It appears Israel is gearing up for its own citizen army to defend itself – on social media.
From the Jerusalem Post’s article, Government to use citizens as army in social media war:
The Prime Minister’s Office has a far-reaching plan to utilize students and other supporters of Israel around the world in the state’s efforts to defend itself in social media, Yesh Atid MK Dov Lipman told The Jerusalem Post last week.
Ha’aretz reported Tuesday about a small aspect of the plan involving scholarships for local university students who will advance messages about Israel in interactive media. But there are also plans to coordinate social media efforts with Jewish organizations, Facebook groups and with pro-Israel student groups around the world.
That planning effort is being led by outgoing deputy-director general of the Public Diplomacy and Diaspora Affairs Ministry, Daniel Seaman. Previously the head of the Government Press Office, Seaman will soon assume a new role as head of “the interactive media unit.”
Recruited students will theoretically work in collaboration with the National Union of Israeli Students and will be part of the public diplomacy arm of the Prime Minister’s Office, but maintain its own independence as a student entity, according to Haaretz.
In a post titled Prime Minister’s Office recruiting students to wage online hasbara battles, Haaretz provides details of the plan.
Seaman informed the public tender committee that the Prime Minister’s Office was interested in having the student union recruit up to 550 students with knowledge of foreign languages from Israel’s seven universities. The student union is to publicize the project among tens of thousands of students and be responsible for the screening process, which will include submission of resumes, submitting answers to questionnaires, providing translation samples and participating in individual interviews. It is also the student union that is to provide computers and work space for a project headquarters on each campus.
Seaman informed the committee that the diplomacy units at each university would take direction from staff at the Prime Minister’s Office, but its public face would be one of an independent student entity. “The entire idea of the setup is based on activity of students and by students,” Seaman wrote to the committee. “The idea requires that the state’s role not be highlighted and therefore it is necessary to insist on major involvement by the students themselves without any political link [or] affiliation.”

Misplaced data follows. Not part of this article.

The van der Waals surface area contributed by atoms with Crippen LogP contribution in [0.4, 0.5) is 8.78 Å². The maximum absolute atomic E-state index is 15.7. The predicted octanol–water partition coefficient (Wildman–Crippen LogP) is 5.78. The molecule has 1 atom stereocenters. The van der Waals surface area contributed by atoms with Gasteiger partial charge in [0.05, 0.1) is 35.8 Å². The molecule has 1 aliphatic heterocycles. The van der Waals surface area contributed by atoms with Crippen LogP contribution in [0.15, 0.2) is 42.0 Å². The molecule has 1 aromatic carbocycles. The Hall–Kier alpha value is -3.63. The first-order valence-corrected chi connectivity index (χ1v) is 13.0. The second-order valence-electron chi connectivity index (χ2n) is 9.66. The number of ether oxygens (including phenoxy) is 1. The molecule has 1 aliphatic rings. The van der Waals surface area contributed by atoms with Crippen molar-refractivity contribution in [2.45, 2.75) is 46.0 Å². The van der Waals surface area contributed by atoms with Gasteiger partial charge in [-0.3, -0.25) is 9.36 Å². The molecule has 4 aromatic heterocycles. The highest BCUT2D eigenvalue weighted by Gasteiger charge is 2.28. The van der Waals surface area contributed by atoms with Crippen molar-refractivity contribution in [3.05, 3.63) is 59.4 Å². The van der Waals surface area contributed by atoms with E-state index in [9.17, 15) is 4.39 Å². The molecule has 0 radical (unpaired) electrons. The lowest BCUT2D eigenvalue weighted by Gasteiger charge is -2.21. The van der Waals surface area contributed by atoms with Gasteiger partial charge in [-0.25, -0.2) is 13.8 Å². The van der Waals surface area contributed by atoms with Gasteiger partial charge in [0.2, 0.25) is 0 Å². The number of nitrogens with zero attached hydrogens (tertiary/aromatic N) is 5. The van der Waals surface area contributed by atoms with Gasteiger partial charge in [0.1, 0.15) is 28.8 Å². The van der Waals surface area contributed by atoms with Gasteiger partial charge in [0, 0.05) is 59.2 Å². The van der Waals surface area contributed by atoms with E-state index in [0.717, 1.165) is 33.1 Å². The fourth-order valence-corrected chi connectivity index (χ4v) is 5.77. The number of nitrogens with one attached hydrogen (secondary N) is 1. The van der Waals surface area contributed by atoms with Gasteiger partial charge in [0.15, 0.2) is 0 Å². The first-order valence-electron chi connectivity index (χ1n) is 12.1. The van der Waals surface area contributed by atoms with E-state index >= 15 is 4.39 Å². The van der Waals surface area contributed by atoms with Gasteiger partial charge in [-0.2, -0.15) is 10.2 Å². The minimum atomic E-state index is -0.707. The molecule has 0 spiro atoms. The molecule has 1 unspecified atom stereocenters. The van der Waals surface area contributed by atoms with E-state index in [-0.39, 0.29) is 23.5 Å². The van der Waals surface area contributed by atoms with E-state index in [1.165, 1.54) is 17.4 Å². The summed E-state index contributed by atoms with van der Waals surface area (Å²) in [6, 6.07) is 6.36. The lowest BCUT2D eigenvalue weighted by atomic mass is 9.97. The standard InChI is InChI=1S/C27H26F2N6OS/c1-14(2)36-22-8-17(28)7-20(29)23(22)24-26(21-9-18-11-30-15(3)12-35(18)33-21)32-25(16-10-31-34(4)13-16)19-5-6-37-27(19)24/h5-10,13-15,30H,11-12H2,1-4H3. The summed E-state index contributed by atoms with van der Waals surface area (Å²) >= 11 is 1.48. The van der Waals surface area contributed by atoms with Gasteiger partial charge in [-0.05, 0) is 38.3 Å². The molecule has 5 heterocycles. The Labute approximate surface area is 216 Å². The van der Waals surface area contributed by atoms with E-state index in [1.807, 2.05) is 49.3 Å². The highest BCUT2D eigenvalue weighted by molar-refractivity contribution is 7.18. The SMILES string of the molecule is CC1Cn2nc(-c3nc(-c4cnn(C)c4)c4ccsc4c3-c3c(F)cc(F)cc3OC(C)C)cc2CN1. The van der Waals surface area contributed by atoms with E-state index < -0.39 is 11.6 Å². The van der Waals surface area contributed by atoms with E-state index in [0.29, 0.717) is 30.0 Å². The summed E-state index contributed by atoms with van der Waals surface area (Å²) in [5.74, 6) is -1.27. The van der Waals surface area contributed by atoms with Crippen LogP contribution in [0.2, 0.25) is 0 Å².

In most countries, this would seem a controversial plan. But it appears to be one that Israel feels is needed under its current circumstances.
The driving motivation behind the plan is the need to combat continued disinformation and attacks against Israel. Indeed, it has for years endured an aggressive and organized campaign from its detractors, who also launched a movement to boycott, divest and sanction Israel.
Sources in the Prime Minister’s Office said the main subjects that the campus-based units will deal with are diplomatic- and security-related issues, efforts to combat the boycott of Israel and anti-Semitism and the delegitimization of Israel. The students will emphasize Israel’s democratic values, freedom of religion, pluralism and “other subjects that give expression to the Israeli government’s public diplomacy policy.” The Prime Minister’s Office added that similar efforts with students were successful in recent years. “This model significantly advances Israel’s public diplomacy capabilities so that concurrent with messages conveyed by the country’s official spokespeople, content will also be conveyed that has been developed and disseminated by the students that is adapted to social media.”
Hagar Yisraeli, a spokeswoman for the Union of Israeli Students, added: “Israel is dealing with an extreme, ongoing delegitimization campaign that is being conducted against it on the social networks. The student population is a talented, educated group of people with independent and diverse views and speaks [a variety of] languages and can therefore assist in dealing with such an [anti-Israel] campaign… The students are an integral part of the Israeli reality and it is therefore appropriate, in our view, that they take an active part in dealing with the delegitimization. It is accepted in the world that students are integrated and take part in various diplomatic activities. The student union is not a political organization and is not identified politically [with one school of thought]. The members of the union hold a range of views from across the Israeli political spectrum, and it is our intention to preserve that.”
Seaman also cited Israel’s success in the battle for awareness during the Pillar of Defense Operation last year, in which university campuses became engaged. He wrote that it was decided to make such a structure permanent, given students’ familiarity with and active use of social media.
The Prime Minister’s Office said in response, according to Haaretz, “The national public diplomacy unit in the Prime Minister’s Office places an emphasis on social network activity… As part of this, a new pro-Israel public diplomacy infrastructure of students on Israeli campuses is being established that will assist in advancing and disseminating content on the social networks, particularly to international audiences.”DONATE
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